Is it ethical? Dubious. Is it moral? Leave that to your conscience. Is it legal? Apparently it is, since Google has not removed it from its store. And I’ve seen apps that cross that fuzzy line eliminated from the store. Remember, you are streaming, not downloading, these movies, from a Google-blessed app.

Downloading copyrighted content, with so-called torrenting apps, is still illegal and whether it’s film or music you are after the major copyright holders monitor these activities and inform your service provider to get you to cease and desist. Ignoring these warnings can result in loss of internet service, civil monetary penalties, even criminal charges.

But streaming from a Google-blessed source, and Movie Tube is just one of several of these sorts of apps, is certainly legal and you might as well enjoy it while it lasts. Not that its demise is imminent; I’ve been using Movie Tube for years.

Advantage Android 

In sum I am an Android devotee. For a fraction of the cost of an iPhone you can have all the functionality, greater customization options, and more fun with an Android. As for specific phones, I mentioned above only the current best rated and most in demand. I myself use a ZTE Warp 4G, bought from Boost Mobile for less than a hundred dollars. Last year’s phone, definitely.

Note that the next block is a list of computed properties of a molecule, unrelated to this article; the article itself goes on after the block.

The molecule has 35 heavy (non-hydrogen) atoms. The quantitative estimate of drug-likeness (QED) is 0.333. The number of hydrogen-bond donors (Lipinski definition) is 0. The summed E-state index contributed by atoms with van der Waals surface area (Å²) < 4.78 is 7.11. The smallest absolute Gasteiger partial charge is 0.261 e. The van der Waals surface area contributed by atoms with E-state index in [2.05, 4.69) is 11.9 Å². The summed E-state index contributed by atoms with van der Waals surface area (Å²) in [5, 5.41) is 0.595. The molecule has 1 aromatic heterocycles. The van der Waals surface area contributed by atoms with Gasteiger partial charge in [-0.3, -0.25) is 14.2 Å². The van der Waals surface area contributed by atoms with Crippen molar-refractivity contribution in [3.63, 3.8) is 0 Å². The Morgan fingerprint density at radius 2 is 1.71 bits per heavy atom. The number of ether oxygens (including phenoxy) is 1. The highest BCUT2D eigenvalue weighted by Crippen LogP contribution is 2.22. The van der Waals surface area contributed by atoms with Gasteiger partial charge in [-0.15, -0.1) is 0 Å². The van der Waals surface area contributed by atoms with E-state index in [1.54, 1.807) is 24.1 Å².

Yet it streams video flawlessly, plays most games, is loaded with apps yet rarely stutters. It is solidly built by a relatively unknown Chinese maker and is 4G LTE capable. It has a dual core processor and only one gigabyte of ROM, and eight gigs of RAM. Still, I have hundreds of books on it, both in my Kindle reader app and an Android epub format Android book and comic reader called Moonreader. And I have more than 800 songs on it as well.

Would I love a high end screamer of more recent vintage? Definitely. Do I want to pay the toll? No, my phone does everything I need and more. Do I suffer from iPhone envy? Only very occasionally, a subject we will explore in a future article in depth.